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DIMs and Adviser Return - Make your voice heard

If you are a non-aligned AFA then you should read this Opinion piece from one of your peers, Carey Church.

Monday, April 7th 2014, 5:57PM 9 Comments

Of the 1900 AFAs registered with the FMA only around 500 are 'non-affiliated' to a large provider. There are a number of reasons that we have all chosen that status.  For me, it is for 'independence' and so that I can assist my clients without any 'product allegiance'.  It is also so that I can run our business in the way that I want to.  The other 499 AFA's will have their own reasons.

But the reactions on Good Returns to the recent propososed changes to DIMs and the Adviser Return indicate that many more people are planning on becoming 'affiliated'.  Personally, I believe that would be a shame and mean that the consumers have far less real choice.

We are already seeing less and less choice available to investors.  A colleague shared a story last week, where she was the third adviser that a new client (with significant assets) had visited as the other two had proposed the same investment portfolio to her.

Do you want to retain your  'non affiliated' status? I certainly do.  And I am not going to make the mistake that we all made in 2007-2010 of not letting my voice be heard.

Yes, we are small businesses.  Yes, we do have a lot on our plate, juggling all the demands. 

But that is the price we pay for the privilege of being self-employed. The development of the Financial Advisers Act 2008 saw very few 'small business' businesses heard.  That is why we have the legislation we have now.  It is heavily influenced by the 'big players'.  Remember, the banks and large institutions have the ability to have dedicated teams inhouse, or contracted legal experts to make submissions for them.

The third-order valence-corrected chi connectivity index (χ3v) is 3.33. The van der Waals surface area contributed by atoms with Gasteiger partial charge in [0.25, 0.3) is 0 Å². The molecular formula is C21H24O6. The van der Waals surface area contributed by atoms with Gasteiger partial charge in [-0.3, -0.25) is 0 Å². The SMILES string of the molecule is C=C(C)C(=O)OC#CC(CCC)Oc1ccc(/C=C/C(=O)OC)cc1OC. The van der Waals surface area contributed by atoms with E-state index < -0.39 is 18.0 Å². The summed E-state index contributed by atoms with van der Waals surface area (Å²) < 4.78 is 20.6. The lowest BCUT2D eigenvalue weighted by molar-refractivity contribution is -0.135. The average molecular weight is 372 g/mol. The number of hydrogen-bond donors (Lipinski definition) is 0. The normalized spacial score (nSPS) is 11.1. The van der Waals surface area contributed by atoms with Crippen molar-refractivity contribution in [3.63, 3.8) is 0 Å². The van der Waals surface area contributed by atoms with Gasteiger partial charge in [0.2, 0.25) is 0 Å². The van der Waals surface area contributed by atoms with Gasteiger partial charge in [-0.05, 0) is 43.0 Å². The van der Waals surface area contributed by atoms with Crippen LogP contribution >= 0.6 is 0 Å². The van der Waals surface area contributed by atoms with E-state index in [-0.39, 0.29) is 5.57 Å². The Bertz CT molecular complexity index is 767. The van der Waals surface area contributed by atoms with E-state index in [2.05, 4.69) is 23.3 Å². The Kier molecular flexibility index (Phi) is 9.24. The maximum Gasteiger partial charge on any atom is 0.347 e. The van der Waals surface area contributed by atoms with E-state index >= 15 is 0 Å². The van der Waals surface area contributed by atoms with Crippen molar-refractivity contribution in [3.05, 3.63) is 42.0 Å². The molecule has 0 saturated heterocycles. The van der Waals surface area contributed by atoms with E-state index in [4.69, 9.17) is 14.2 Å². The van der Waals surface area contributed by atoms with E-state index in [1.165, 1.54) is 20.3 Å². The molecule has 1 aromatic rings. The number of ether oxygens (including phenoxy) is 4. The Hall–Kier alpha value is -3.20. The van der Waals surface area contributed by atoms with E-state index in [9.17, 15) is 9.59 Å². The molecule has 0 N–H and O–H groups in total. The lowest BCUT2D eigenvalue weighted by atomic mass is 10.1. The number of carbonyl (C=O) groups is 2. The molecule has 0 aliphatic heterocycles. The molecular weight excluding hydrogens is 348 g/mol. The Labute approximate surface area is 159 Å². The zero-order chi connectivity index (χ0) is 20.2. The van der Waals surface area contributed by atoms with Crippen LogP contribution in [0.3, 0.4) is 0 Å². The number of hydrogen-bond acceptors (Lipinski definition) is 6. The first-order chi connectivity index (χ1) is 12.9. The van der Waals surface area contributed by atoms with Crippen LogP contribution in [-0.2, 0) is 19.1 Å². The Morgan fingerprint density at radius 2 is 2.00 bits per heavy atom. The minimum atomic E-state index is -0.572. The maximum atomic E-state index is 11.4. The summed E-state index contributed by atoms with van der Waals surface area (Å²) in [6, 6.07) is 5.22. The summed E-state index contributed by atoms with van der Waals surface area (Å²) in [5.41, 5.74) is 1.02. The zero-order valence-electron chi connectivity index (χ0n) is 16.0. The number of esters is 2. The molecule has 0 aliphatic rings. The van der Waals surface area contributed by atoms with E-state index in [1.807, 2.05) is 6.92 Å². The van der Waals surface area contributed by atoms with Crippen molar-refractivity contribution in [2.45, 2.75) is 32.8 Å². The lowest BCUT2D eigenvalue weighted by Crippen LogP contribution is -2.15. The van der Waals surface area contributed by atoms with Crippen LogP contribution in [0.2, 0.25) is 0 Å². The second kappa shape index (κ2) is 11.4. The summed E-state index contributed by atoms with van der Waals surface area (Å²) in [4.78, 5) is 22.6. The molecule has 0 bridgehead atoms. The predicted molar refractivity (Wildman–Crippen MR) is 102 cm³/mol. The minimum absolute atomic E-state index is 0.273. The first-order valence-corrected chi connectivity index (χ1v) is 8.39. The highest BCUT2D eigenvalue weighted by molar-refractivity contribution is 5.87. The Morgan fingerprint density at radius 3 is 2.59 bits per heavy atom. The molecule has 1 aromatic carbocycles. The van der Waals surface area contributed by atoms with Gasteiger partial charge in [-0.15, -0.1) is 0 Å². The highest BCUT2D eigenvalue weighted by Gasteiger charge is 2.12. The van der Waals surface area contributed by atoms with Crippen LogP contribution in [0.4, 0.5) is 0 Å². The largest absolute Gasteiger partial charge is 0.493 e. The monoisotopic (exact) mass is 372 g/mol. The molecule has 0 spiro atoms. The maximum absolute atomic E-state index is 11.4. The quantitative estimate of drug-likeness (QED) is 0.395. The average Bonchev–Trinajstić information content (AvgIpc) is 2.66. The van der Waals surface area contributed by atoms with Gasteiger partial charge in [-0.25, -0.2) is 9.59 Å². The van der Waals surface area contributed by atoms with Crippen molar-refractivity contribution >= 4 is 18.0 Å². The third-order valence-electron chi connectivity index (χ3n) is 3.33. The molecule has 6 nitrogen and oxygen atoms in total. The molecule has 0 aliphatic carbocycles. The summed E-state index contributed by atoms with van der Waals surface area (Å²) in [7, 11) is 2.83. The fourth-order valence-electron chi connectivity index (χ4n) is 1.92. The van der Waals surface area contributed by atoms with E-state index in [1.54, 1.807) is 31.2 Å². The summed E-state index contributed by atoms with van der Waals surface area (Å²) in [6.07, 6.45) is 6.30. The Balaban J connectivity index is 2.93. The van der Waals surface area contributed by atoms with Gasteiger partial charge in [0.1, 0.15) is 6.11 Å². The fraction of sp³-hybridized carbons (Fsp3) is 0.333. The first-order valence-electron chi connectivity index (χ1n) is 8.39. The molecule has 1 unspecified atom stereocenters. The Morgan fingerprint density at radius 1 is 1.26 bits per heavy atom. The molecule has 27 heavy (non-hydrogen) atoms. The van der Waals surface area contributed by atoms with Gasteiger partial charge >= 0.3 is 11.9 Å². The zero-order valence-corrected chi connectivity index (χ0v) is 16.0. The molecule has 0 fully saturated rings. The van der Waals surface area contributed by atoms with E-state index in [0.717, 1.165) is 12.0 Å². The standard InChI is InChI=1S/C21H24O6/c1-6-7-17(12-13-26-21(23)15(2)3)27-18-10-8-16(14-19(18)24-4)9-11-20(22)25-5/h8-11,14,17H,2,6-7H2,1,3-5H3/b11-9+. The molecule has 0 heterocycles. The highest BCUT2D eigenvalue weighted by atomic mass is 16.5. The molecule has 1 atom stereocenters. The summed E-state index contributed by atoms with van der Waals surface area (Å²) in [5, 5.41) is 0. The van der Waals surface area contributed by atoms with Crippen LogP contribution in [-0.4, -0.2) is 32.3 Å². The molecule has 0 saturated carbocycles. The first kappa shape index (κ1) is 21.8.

Do we want this to happen to us again?

Many of our financial planning clients are senior Public Servants, senior policy analysts or policy analysts.  We have talked to them at length about their jobs.  These are the people that give the advice to the Minister about what to put in the rules, regulations and legislation. 

The important thing is - they aren't the experts.  They can only write rules, regulations and legislation based on the information they are provided with.  If the only information that they get is from the banks and big players, t be heard.

Our clients tell us that they do read each submission.

They also tell us that the submissions that make a difference are those that give good reasons, that make alternative suggestions.  But having said that, a volume of responses that voice concern against something will also have an effect.  We have seen that with the submissions on the reporting requirements for AFA's.  There were 38 submissions (plus 5 confidential submissions.)  A number of these were from advisers saying that they couldn't understand why we should report our income.  Now this requirement has been taken out of the reporting.  It works!!

Your submissions doesn't have to be a novel.  It doesn't have to erudite.  But it does have to be polite, and make sense and if you can - give reasons, so that the policy analysts and people who are reading it at the other end can understand where you are coming from.

I personally believe that these two issues - DIMs and Adviser Return are really important to my clients and business going forward. 

Yes, like you I am really busy.  But I have set aside the time to read the documents, do my research and put in my return.